OHIO Cleveland: A crowd of people turned out last week to watch the demolition of a century-old power plant along Lake Erie in Cleveland. Some 200 pounds of explosives brought the Lake Shore Power Plant crashing down.
OKLAHOMA Moore: A federal judge dismissed a request to fine the widow of a man who was killed by police. A frustrated Nair Rodriguez called officers “pigs” on Facebook after they intervened in a family scuffle in a theater parking lot.
OREGON Medford: A lawsuit contends that a former Jackson County commissioner took cash payments for marijuana consulting while in office and bilked investors to finance a pot shop, The Mail Tribune reports.
PENNSYLVANIA Harrisburg: A man’s bid to run for the Pennsylvania legislature is down the drain — partly because he used too little water where he claimed to live. A judge threw Frederick Ramirez off the ballot, finding that low water and electric use showed he really didn’t live there.
RHODE ISLAND Providence: Rhode Island has reached an agreement with American Civil Liberties Union over the troubled rollout of a new public benefits system. The problems caused thousands of delays in food stamps and other benefits.
SOUTH CAROLINA Ridgeland: The South Carolina pastor/state senator who was among those killed in the Charleston church shootings now has a building named in his honor. The Island Packet of Hilton Head reports that the Jasper County Government Building is renamed for Clementa Pinckney.
SOUTH DAKOTA Rapid City: Supporters of Ellsworth Air Force Base near Rapid City say the facility is in good position if it needs to survive another round of base closures, The Rapid City Journal reports.
TENNESSEE Nashville: Vanderbilt University Medical Center officials say the medical records of more than 3,000 of the hospital’s patients were breached. The hospital blamed the security lapse on two employees, who were disciplined, The Tennessean reports.
TEXAS College Station: Texas officials say a drone being operated near a wildfire last week forced two aircraft carrying retardant to be grounded. The drone nearly collided with one of the planes.
UTAH Salt Lake City: Officials have abandoned plans for two of four homeless resource centers for Salt Lake City. But they still plan to build two other 200-bed shelters and will select a site for a third shelter in Salt Lake County by March 30.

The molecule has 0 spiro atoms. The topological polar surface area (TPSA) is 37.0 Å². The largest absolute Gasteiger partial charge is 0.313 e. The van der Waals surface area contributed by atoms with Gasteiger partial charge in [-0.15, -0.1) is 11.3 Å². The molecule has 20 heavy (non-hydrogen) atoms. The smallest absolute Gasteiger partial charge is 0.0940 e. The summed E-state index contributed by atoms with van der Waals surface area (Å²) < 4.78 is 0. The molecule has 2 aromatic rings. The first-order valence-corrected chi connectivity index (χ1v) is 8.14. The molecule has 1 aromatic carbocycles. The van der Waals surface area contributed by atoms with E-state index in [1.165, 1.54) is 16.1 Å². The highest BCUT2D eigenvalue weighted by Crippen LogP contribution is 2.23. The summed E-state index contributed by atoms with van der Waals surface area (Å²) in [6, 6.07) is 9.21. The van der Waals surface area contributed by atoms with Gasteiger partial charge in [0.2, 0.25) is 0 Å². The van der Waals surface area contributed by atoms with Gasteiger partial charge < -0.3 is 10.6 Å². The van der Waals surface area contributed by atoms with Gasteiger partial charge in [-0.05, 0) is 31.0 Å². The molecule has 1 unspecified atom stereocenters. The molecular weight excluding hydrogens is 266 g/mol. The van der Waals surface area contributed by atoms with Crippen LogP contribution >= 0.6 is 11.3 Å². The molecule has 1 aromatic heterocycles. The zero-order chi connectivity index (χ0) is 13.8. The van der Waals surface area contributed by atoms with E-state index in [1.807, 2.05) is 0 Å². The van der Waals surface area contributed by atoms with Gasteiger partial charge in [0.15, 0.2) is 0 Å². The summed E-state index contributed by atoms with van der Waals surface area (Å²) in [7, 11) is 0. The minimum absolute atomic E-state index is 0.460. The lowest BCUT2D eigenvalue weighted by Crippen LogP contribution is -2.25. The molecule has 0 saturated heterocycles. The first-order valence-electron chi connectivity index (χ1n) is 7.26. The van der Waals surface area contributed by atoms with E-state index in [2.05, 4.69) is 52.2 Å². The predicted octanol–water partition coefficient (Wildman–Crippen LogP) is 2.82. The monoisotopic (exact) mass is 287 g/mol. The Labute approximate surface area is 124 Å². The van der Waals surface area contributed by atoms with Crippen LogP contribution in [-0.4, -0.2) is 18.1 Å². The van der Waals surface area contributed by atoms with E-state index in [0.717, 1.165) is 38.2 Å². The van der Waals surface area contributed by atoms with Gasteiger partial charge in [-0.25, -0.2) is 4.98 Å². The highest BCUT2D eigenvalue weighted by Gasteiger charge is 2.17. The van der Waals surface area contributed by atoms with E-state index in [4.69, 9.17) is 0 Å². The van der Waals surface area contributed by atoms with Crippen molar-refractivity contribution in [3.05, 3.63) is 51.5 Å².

VERMONT Barre: A man accused of killing twin elderly sisters in a crash in Barre told police he was speeding in a truck with bad brakes so his passenger could make her methadone appointment. Shaun Duprey pleaded not guilty last week to two felony counts, The Times Argus reports.
VIRGINIA Virginia Beach: A man died at his Virginia Beach home while playing a 24-hour video game marathon. Brian Vigneault had spent about 22 hours playing “World of Tanks” to raise money for the Make-A-Wish Foundation when he took a smoke break but never appeared on screen again. The cause of death is under investigation.
WASHINGTON Longview: Washington state’s Department of Fish and Wildlife opened a highly anticipated one-day season for smelt fishing last weekend on the lower Cowlitz River. Thousands of people turned out, but the smelt didn’t. When the fivehour fishery ended, most catch locations registered zero.
WEST VIRGINIA Charleston: Ride-booking service Uber has reached a tentative contract to serve Charleston’s Yeager Airport, The Charleston Gazette-Mail reports.
WISCONSIN Madison: The mayor of Madison is proposing a task force aimed at making Wisconsin’s capital a more welcoming place, especially for hip-hop artists and audiences, The Wisconsin State Journal reports.
WYOMING Casper: The Wyoming Department of Health says Sage-West hospital in Lander should inform patients who had surgery between December 2013 and October 2016 that they could have been exposed to non-sterile surgical instruments. The Casper Star-Tribune reports that surgeons found dried blood and “bone-like fragments” on instruments that were supposed to be sterile. The hospital says there’s no evidence that any patients contracted infectious diseases.